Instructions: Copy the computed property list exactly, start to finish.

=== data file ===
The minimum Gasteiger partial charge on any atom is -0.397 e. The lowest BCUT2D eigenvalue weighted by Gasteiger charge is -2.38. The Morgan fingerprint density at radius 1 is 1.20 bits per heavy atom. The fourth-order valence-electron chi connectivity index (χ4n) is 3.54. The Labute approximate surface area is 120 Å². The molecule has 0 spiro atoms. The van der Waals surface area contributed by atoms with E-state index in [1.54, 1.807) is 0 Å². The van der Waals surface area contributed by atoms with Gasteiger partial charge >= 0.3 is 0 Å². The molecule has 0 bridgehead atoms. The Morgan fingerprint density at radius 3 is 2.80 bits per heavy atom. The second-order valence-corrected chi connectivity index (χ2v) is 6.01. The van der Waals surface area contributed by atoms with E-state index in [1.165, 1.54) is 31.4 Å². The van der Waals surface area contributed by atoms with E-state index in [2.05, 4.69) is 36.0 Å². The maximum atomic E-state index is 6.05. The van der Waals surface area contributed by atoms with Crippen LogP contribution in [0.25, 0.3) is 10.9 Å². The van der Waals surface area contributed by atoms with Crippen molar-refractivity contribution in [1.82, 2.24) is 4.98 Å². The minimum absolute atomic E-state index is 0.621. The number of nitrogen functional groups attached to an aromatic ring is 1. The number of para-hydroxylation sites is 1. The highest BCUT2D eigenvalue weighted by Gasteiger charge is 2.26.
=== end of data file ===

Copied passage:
The minimum Gasteiger partial charge on any atom is -0.397 e. The lowest BCUT2D eigenvalue weighted by Gasteiger charge is -2.38. The Morgan fingerprint density at radius 1 is 1.20 bits per heavy atom. The fourth-order valence-electron chi connectivity index (χ4n) is 3.54. The Labute approximate surface area is 120 Å². The molecule has 0 spiro atoms. The van der Waals surface area contributed by atoms with E-state index in [1.54, 1.807) is 0 Å². The van der Waals surface area contributed by atoms with Gasteiger partial charge >= 0.3 is 0 Å². The molecule has 0 bridgehead atoms. The Morgan fingerprint density at radius 3 is 2.80 bits per heavy atom. The second-order valence-corrected chi connectivity index (χ2v) is 6.01. The van der Waals surface area contributed by atoms with E-state index in [1.165, 1.54) is 31.4 Å². The van der Waals surface area contributed by atoms with E-state index in [2.05, 4.69) is 36.0 Å². The maximum atomic E-state index is 6.05. The van der Waals surface area contributed by atoms with Crippen LogP contribution in [0.25, 0.3) is 10.9 Å². The van der Waals surface area contributed by atoms with Crippen molar-refractivity contribution in [1.82, 2.24) is 4.98 Å². The minimum absolute atomic E-state index is 0.621. The number of nitrogen functional groups attached to an aromatic ring is 1. The number of para-hydroxylation sites is 1. The highest BCUT2D eigenvalue weighted by Gasteiger charge is 2.26.